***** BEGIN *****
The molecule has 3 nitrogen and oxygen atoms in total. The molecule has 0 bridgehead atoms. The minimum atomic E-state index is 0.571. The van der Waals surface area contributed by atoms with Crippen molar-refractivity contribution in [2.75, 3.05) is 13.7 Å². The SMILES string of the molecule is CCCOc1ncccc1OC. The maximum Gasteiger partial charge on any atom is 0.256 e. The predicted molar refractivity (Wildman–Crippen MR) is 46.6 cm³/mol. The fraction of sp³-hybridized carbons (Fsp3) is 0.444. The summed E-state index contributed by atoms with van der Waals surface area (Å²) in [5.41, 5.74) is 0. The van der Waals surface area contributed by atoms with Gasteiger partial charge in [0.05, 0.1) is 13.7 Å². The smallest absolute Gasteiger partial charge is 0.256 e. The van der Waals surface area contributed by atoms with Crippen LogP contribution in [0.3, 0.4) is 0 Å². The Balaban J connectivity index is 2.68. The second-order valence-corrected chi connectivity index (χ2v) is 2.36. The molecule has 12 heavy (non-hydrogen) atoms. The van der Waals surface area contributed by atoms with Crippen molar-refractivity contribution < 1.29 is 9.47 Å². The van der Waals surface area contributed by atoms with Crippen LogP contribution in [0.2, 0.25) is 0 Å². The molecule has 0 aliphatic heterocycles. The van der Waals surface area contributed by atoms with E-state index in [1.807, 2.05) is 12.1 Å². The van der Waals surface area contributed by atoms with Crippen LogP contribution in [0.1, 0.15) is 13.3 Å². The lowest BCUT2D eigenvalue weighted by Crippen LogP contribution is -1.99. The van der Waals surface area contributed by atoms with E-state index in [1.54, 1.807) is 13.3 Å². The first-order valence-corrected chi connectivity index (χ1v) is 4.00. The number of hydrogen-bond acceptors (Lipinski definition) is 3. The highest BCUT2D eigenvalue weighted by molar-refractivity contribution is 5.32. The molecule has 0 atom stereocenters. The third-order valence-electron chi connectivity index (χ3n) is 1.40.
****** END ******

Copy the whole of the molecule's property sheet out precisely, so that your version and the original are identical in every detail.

The molecule has 3 nitrogen and oxygen atoms in total. The molecule has 0 bridgehead atoms. The minimum atomic E-state index is 0.571. The van der Waals surface area contributed by atoms with Crippen molar-refractivity contribution in [2.75, 3.05) is 13.7 Å². The SMILES string of the molecule is CCCOc1ncccc1OC. The maximum Gasteiger partial charge on any atom is 0.256 e. The predicted molar refractivity (Wildman–Crippen MR) is 46.6 cm³/mol. The fraction of sp³-hybridized carbons (Fsp3) is 0.444. The summed E-state index contributed by atoms with van der Waals surface area (Å²) in [5.41, 5.74) is 0. The van der Waals surface area contributed by atoms with Gasteiger partial charge in [0.05, 0.1) is 13.7 Å². The smallest absolute Gasteiger partial charge is 0.256 e. The van der Waals surface area contributed by atoms with Crippen LogP contribution in [0.3, 0.4) is 0 Å². The Balaban J connectivity index is 2.68. The second-order valence-corrected chi connectivity index (χ2v) is 2.36. The molecule has 12 heavy (non-hydrogen) atoms. The van der Waals surface area contributed by atoms with Crippen molar-refractivity contribution < 1.29 is 9.47 Å². The van der Waals surface area contributed by atoms with Crippen LogP contribution in [0.2, 0.25) is 0 Å². The molecule has 0 aliphatic heterocycles. The van der Waals surface area contributed by atoms with E-state index in [1.807, 2.05) is 12.1 Å². The van der Waals surface area contributed by atoms with Crippen LogP contribution in [0.1, 0.15) is 13.3 Å². The lowest BCUT2D eigenvalue weighted by Crippen LogP contribution is -1.99. The van der Waals surface area contributed by atoms with E-state index in [1.54, 1.807) is 13.3 Å². The first-order valence-corrected chi connectivity index (χ1v) is 4.00. The number of hydrogen-bond acceptors (Lipinski definition) is 3. The highest BCUT2D eigenvalue weighted by molar-refractivity contribution is 5.32. The molecule has 0 atom stereocenters. The third-order valence-electron chi connectivity index (χ3n) is 1.40.